What affects biodiversity? – analyzing squat spot data

April 16, 2010 at 3:06 PM Leave a comment

How to do this without kids dropping off the perch? Collecting and analyzing class data is always a challenge. Karen and I set up a spread sheet so we can group data by say, where on the hill they were. Had them re-identify some plants that Barbara L, a professional field botanist had helped with, update their biodiversity counts in their table groups and do some questions while I had tables come up with their data and enter it in the spreadsheet. (Important not to have idle time while I’m helping them enter data….)

Kids gathered round with clipboards and we sorted the data from most to least biodiverse. Then they looked for what low and high biodiverse areas had in common, if anything. Very intent. Much more engaged than when I have blah, blah-ed through it last year. What a shock. They get to do the fun stuff this year instead of me.

But very little WAS correlated with biodiversity. Maybe the less trampled areas tended to be a little more diverse. Opened up questions about edge effects, slope, dryness when we compared it with our own observations. Also questions about the reliability of our data.  I’ll use this method again. Always good to get them out of their seats and re-configured for a new activity. Friendly and thoughtful.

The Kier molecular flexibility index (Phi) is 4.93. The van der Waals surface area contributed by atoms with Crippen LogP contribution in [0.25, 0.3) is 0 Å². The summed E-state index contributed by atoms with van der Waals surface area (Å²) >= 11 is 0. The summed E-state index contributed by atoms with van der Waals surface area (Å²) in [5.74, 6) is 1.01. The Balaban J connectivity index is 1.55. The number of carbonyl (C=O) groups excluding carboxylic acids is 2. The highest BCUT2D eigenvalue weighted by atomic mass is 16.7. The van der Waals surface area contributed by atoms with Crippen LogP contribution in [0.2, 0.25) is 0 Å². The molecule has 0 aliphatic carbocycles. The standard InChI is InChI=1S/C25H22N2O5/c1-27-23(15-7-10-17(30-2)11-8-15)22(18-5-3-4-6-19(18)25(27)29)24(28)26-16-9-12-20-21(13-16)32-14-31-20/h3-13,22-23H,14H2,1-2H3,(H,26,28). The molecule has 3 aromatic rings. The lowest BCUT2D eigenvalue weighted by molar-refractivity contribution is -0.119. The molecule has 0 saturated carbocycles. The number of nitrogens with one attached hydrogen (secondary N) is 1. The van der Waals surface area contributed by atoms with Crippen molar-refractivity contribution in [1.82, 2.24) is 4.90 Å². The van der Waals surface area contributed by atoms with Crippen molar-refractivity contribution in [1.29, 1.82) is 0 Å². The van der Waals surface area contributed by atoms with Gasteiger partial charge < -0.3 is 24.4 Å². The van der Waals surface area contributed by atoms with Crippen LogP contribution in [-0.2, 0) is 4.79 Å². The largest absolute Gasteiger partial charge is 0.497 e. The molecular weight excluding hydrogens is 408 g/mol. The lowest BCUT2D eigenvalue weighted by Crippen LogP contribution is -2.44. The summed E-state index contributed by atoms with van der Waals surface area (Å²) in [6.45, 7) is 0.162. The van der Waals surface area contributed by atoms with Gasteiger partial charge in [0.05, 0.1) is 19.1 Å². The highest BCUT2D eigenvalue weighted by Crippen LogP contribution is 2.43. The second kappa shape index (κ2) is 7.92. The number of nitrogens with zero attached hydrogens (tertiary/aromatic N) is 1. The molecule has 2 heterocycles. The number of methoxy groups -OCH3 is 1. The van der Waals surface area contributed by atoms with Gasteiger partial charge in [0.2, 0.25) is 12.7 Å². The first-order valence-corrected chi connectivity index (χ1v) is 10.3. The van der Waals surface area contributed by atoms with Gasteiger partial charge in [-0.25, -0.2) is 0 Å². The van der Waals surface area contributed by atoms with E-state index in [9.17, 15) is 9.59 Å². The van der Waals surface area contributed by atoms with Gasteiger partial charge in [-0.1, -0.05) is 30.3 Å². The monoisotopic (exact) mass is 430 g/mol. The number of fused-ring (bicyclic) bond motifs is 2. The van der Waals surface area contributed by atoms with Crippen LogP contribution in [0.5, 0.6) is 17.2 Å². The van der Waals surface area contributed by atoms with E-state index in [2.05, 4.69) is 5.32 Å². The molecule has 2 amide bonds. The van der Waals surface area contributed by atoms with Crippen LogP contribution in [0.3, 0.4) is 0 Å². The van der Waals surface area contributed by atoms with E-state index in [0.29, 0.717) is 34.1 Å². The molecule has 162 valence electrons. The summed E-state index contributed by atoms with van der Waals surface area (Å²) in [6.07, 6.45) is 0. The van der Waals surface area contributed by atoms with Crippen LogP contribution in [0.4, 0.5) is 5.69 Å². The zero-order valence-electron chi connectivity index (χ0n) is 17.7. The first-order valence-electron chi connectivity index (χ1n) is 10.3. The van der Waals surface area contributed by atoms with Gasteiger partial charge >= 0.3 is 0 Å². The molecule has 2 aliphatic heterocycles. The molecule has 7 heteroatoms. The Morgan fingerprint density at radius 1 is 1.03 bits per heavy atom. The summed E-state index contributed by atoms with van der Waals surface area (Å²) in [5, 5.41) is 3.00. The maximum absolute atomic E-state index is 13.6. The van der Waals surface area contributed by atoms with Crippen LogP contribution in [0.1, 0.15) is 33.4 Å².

“Compare what we did to professional field biologists”

Had a professional in today – a botanist who does EIRs, habitat restoration etc. who both helped with plant classification, keys and id, and told us about her job and WHY she does it. Also a biological survey done for the park across the road. Used a ‘t’ chart for similarities and differences from what we do to the professionals. Will finish Monday.

Friday, puff, puff. Made it. Happy children released into the week end! Climbing at Cosumnes.

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Entry filed under: Biodiversity and Ecology, Data Analysis. Tags: , , , , , , , , .

Biodiversity Differences using “Squat Spots” Biodiversity – What we learned from outside surveys.

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